Acenocoumarol
What is it? Overview Usage Side Effects and Warnings
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Acenocoumarol Side Effects and Warnings

Written by FoundHealth.

What are the precautions when taking this medicine?

• Wear disease medical alert identification.

• If you are 65 or older, use this medicine with caution. You could have more side effects.

• Use caution to prevent injury and avoid falls or accidents.

• If you fall a lot, talk with healthcare provider.

• If you have high blood pressure, talk with healthcare provider.

• If you have kidney disease, talk with healthcare provider.

• If you have thyroid disease, talk with healthcare provider.

• If you have had an ulcer or bleeding from your stomach or intestines, talk with healthcare provider.

• If you have a weakened heart, talk with healthcare provider.

• Do not donate blood while using this medicine and for 5 days after stopping.

• Tell dentists, surgeons, and other healthcare providers that you use this medicine.

• You may bleed more easily. Be careful. Avoid injury. Use soft toothbrush, electric razor.

• Check medicines with healthcare provider. This medicine may not mix well with other medicines.

• Talk with healthcare provider before using aspirin, aspirin-containing products, other pain medicines, blood thinners, garlic, ginseng, ginkgo, or vitamin E.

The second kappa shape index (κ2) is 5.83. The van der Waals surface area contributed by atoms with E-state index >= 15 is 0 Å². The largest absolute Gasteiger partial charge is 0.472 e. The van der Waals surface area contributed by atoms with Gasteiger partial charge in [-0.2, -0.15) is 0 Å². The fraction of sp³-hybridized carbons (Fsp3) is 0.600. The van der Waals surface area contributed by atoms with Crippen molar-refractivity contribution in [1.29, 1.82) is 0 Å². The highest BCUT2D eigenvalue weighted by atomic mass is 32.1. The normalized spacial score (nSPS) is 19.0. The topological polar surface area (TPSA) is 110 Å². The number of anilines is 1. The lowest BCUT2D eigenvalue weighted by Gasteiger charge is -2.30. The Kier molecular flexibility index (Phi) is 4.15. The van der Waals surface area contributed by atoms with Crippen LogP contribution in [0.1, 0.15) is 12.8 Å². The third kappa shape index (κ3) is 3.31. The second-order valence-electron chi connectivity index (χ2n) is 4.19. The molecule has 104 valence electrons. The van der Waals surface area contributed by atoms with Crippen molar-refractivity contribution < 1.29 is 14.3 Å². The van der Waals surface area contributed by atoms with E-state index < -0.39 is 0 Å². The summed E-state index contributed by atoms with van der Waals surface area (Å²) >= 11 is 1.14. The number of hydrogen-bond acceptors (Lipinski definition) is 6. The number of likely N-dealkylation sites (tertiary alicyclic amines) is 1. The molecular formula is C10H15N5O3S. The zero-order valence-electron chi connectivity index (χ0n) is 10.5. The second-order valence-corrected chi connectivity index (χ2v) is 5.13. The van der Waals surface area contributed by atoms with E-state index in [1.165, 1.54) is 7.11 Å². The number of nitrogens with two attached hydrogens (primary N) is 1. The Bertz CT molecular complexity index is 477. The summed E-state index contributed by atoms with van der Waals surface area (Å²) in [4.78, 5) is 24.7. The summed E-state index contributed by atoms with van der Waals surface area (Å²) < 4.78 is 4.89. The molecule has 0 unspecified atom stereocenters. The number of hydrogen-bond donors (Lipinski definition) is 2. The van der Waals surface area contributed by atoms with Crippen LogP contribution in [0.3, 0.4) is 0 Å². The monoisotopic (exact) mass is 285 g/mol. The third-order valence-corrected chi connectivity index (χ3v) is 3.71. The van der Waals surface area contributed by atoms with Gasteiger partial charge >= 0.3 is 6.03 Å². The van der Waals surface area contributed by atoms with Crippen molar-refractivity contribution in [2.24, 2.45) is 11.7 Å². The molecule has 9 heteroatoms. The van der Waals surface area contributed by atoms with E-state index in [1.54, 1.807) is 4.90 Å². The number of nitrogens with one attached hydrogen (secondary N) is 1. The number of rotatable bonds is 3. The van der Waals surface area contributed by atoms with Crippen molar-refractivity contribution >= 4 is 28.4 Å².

• Avoid multivitamins, natural products, and dietary supplements that contain additional vitamin K.

• Limit alcohol intake (includes wine, beer, and liquor).

• If you stop smoking, talk with healthcare provider. Amount of medicine you take may change.

• Use birth control that you can trust to prevent pregnancy while taking this medicine.

What are some possible side effects of this medicine?

• Bleeding problems.

• Headache.

• Nausea or vomiting. Small frequent meals, frequent mouth care, sucking hard, sugar-free candy, or chewing sugar-free gum may help.

Reasons to call healthcare provider immediately

• If you suspect an overdose, call your local poison control center or emergency department immediately.

• Signs of a life-threatening reaction. These include wheezing; chest tightness; fever; itching; bad cough; blue skin color; fits; or swelling of face, lips, tongue, or throat.

• Severe dizziness or passing out.

• Falls or accidents, especially if you hit your head. Talk with healthcare provider even if you feel fine.

• Significant change in thinking clearly and logically.

• Severe headache.

• Severe belly pain.

• Severe back pain.

• Black, tarry, or bloody stools.

• Blood in the urine.

• Coughing up blood.

• Vomiting blood.

• Severe menstrual bleeding.

• Severe diarrhea.

• An infection.

• Unusual bruising or bleeding.

• Change in skin color to black or purple.

• Feeling extremely tired or weak.

• Any rash.

• No improvement in condition or feeling worse.

 
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